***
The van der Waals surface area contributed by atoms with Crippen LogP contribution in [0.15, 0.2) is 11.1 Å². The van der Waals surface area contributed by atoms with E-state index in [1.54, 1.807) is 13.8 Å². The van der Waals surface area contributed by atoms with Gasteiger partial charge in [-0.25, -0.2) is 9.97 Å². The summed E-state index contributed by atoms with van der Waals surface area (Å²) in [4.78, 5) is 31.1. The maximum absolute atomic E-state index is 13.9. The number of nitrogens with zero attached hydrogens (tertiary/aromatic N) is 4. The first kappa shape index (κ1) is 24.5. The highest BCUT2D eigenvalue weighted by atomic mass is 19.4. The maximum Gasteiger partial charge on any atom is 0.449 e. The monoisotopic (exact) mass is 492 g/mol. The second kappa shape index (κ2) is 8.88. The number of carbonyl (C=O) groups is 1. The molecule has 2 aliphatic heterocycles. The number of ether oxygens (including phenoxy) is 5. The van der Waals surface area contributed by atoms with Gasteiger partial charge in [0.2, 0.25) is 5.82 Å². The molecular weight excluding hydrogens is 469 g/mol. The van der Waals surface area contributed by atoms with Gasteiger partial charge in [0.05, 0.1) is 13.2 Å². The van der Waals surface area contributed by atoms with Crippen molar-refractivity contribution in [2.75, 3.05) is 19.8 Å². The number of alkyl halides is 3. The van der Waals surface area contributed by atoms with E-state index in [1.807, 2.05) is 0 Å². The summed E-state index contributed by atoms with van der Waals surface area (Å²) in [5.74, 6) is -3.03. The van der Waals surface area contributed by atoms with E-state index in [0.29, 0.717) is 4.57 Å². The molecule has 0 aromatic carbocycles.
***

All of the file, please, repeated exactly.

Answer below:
The van der Waals surface area contributed by atoms with Crippen LogP contribution in [0.15, 0.2) is 11.1 Å². The van der Waals surface area contributed by atoms with E-state index in [1.54, 1.807) is 13.8 Å². The van der Waals surface area contributed by atoms with Gasteiger partial charge in [-0.25, -0.2) is 9.97 Å². The summed E-state index contributed by atoms with van der Waals surface area (Å²) in [4.78, 5) is 31.1. The maximum absolute atomic E-state index is 13.9. The number of nitrogens with zero attached hydrogens (tertiary/aromatic N) is 4. The first kappa shape index (κ1) is 24.5. The highest BCUT2D eigenvalue weighted by atomic mass is 19.4. The maximum Gasteiger partial charge on any atom is 0.449 e. The monoisotopic (exact) mass is 492 g/mol. The second kappa shape index (κ2) is 8.88. The number of carbonyl (C=O) groups is 1. The molecule has 2 aliphatic heterocycles. The number of ether oxygens (including phenoxy) is 5. The van der Waals surface area contributed by atoms with Gasteiger partial charge in [0.2, 0.25) is 5.82 Å². The molecular weight excluding hydrogens is 469 g/mol. The van der Waals surface area contributed by atoms with Gasteiger partial charge in [0.05, 0.1) is 13.2 Å². The van der Waals surface area contributed by atoms with Crippen molar-refractivity contribution in [2.75, 3.05) is 19.8 Å². The number of alkyl halides is 3. The van der Waals surface area contributed by atoms with E-state index in [1.807, 2.05) is 0 Å². The summed E-state index contributed by atoms with van der Waals surface area (Å²) in [5.74, 6) is -3.03. The van der Waals surface area contributed by atoms with E-state index in [0.29, 0.717) is 4.57 Å². The molecule has 0 aromatic carbocycles.